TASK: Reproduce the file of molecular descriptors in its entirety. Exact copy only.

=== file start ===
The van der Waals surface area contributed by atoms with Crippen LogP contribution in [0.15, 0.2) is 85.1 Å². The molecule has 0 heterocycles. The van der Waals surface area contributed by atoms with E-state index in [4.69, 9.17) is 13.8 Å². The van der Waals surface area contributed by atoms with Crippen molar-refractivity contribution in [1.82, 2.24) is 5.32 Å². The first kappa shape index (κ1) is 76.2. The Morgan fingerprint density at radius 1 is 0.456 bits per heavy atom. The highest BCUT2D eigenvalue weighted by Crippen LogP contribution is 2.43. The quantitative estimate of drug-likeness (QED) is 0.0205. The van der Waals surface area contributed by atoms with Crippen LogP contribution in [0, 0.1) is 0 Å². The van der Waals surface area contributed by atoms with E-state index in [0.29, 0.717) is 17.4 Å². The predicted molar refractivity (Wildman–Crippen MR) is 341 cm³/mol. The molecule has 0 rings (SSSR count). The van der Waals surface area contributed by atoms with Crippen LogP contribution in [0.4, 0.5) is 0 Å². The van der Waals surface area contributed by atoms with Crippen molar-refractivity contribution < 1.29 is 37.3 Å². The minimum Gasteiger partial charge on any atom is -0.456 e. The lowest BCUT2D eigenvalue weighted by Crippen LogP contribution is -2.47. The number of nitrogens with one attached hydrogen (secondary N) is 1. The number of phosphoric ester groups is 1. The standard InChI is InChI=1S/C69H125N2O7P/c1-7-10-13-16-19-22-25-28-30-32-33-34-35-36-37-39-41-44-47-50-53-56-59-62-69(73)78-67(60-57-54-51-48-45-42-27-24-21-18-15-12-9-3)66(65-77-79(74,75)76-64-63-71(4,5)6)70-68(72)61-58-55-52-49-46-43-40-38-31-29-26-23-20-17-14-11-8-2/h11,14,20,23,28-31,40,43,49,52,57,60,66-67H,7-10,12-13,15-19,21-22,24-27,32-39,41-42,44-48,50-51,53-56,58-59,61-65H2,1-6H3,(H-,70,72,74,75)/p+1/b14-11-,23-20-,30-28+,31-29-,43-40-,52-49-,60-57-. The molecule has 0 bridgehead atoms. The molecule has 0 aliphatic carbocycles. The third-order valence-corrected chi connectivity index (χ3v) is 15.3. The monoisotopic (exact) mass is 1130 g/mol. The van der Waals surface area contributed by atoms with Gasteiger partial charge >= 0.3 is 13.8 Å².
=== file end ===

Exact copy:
The van der Waals surface area contributed by atoms with Crippen LogP contribution in [0.15, 0.2) is 85.1 Å². The molecule has 0 heterocycles. The van der Waals surface area contributed by atoms with E-state index in [4.69, 9.17) is 13.8 Å². The van der Waals surface area contributed by atoms with Crippen molar-refractivity contribution in [1.82, 2.24) is 5.32 Å². The first kappa shape index (κ1) is 76.2. The Morgan fingerprint density at radius 1 is 0.456 bits per heavy atom. The highest BCUT2D eigenvalue weighted by Crippen LogP contribution is 2.43. The quantitative estimate of drug-likeness (QED) is 0.0205. The van der Waals surface area contributed by atoms with Crippen LogP contribution in [0, 0.1) is 0 Å². The van der Waals surface area contributed by atoms with E-state index in [0.29, 0.717) is 17.4 Å². The predicted molar refractivity (Wildman–Crippen MR) is 341 cm³/mol. The molecule has 0 rings (SSSR count). The van der Waals surface area contributed by atoms with Crippen LogP contribution in [0.4, 0.5) is 0 Å². The van der Waals surface area contributed by atoms with Crippen molar-refractivity contribution < 1.29 is 37.3 Å². The minimum Gasteiger partial charge on any atom is -0.456 e. The lowest BCUT2D eigenvalue weighted by Crippen LogP contribution is -2.47. The number of nitrogens with one attached hydrogen (secondary N) is 1. The number of phosphoric ester groups is 1. The standard InChI is InChI=1S/C69H125N2O7P/c1-7-10-13-16-19-22-25-28-30-32-33-34-35-36-37-39-41-44-47-50-53-56-59-62-69(73)78-67(60-57-54-51-48-45-42-27-24-21-18-15-12-9-3)66(65-77-79(74,75)76-64-63-71(4,5)6)70-68(72)61-58-55-52-49-46-43-40-38-31-29-26-23-20-17-14-11-8-2/h11,14,20,23,28-31,40,43,49,52,57,60,66-67H,7-10,12-13,15-19,21-22,24-27,32-39,41-42,44-48,50-51,53-56,58-59,61-65H2,1-6H3,(H-,70,72,74,75)/p+1/b14-11-,23-20-,30-28+,31-29-,43-40-,52-49-,60-57-. The molecule has 0 bridgehead atoms. The molecule has 0 aliphatic carbocycles. The third-order valence-corrected chi connectivity index (χ3v) is 15.3. The monoisotopic (exact) mass is 1130 g/mol. The van der Waals surface area contributed by atoms with Gasteiger partial charge >= 0.3 is 13.8 Å².